"I just decided to let the story wheel out of control."

U. H. creative writing professor Robert Boswell discusses Tumbledown, his first new novel in a decade.

By Michael Hardy August 26, 2013


Robert Boswell and James McBride
Aug 26 at 7:30
Zilkha Hall, Hobby Center for the Performing Arts
800 Bagby St.

Robert Boswell shares the Cullen Endowed Chair in Creative Writing at the University of Houston with his wife, Antonya Nelson. He has published seven novels, three short story collections, and two works of non-fiction. He will read from his new novel, Tumbledown, tonight as part of Inprint’s Margarett Root Brown Reading Series.    

Houstonia: This is your first novel in about a decade. Have you been working on Tumbledown ever since Century’s Son, or did you take a break from novel writing for a while?

Robert Boswell: No, I worked on it for about 10 years. I published some other books during that time—a collection of stories, a collection of essays, and a non-fiction book—but I’ve been working steadily on the novel all that time. 

H: How is writing a novel different from writing short stories or non-fiction? Do you them all the same way?

RB: Well, the big difference is that you can work on a novel for a couple of years before you realize that it’s simply not working. And at that point you’re deeply invested, and you have to, you know, try to find some way to make it work. Whereas in a story you work through the draft so quickly that you can experiment and try new things, and if it doesn’t work out you just go back to an earlier draft and go again. In non-fiction you have actual events you can rely on, so you have a sense of how much there is to go. With a novel, it’s all up to you. When I wrote my first novel, I had a recurring nightmare in which my head was literally expanding like I had a helium balloon up there. I think it was just the anxiety of trying to hold the whole story in my head.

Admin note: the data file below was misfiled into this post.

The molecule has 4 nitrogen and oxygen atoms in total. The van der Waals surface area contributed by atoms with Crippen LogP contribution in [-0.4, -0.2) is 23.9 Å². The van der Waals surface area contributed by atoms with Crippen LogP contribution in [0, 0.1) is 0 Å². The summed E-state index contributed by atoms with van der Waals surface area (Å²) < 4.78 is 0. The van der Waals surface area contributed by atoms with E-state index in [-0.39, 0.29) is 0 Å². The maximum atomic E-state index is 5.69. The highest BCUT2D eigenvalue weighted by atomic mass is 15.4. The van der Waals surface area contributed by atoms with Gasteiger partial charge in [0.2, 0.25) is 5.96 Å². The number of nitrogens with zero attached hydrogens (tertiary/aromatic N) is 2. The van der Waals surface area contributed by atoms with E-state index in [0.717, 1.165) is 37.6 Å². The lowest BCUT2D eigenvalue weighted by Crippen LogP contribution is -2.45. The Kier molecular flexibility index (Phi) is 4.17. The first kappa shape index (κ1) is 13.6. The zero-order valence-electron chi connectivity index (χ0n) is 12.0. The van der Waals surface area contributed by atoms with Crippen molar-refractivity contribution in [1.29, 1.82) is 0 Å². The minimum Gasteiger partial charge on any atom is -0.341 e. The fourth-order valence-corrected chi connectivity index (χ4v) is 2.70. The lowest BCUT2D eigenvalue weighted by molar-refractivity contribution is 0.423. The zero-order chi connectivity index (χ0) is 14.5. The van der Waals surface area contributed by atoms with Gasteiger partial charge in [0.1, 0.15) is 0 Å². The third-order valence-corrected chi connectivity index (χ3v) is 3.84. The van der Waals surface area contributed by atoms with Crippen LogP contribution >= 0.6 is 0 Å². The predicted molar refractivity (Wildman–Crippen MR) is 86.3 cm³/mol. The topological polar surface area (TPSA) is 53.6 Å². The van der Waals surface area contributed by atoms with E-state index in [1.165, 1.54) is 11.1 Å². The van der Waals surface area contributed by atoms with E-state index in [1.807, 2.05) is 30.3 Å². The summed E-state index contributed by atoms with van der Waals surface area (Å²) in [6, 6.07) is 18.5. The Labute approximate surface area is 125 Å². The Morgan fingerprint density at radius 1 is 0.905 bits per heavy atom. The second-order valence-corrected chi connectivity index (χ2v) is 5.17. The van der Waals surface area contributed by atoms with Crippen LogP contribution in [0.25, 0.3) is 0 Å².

H: Did you have the same experience with Tumbledown?

RB: Well, I’ve written several novels now, and I don’t have anxiety nightmares anymore. But it was a long, strange experience. It’s never taken me as long to write a novel before. The story kept changing, new characters kept coming in. At some point I just decided to let the story wheel out of control and see where it took me. That sounds like fun, I guess, but when you’re having to create everything and you’re not sure where it’s going to take you, it’s a little bit harrowing. And then at some point I realized that I could cut back on a lot of it. 

H: Why did you decide to make your protagonist a psychological counselor to the developmentally challenged?

RB: I used to be a counselor. I have a graduate degree in counseling, and I worked in the San Diego area for a couple of years. It was a very tumultuous time in my life. I knew I was going to write about it some time, but I waited twenty years to approach the material. Then I worked on it for another ten years. 

H: What was it like working as a psychologist?

RB: It was a very interesting job. I was a special kind of counselor, an evaluator. So I would see other counselors’ clients—they would send them to me. I would work with them, often for two or three weeks. I gave them all kinds of tests—aptitude tests, intelligence tests. And then at the end of the time period I would write a report that would be full of recommendations to help the counselors put together a rehabilitation plan.

H: Were you writing fiction while you were working as a counselor?

RB: I was writing fiction and poetry. I had no one to show it to, so I signed up for a community college class. I had a really wonderful teacher named Robert Jones, a poet, and he read my work and really encouraged me to take it seriously. Ultimately, he was the one person who thought I was doing the right thing when I quit my job to go back to college and study creative writing. 

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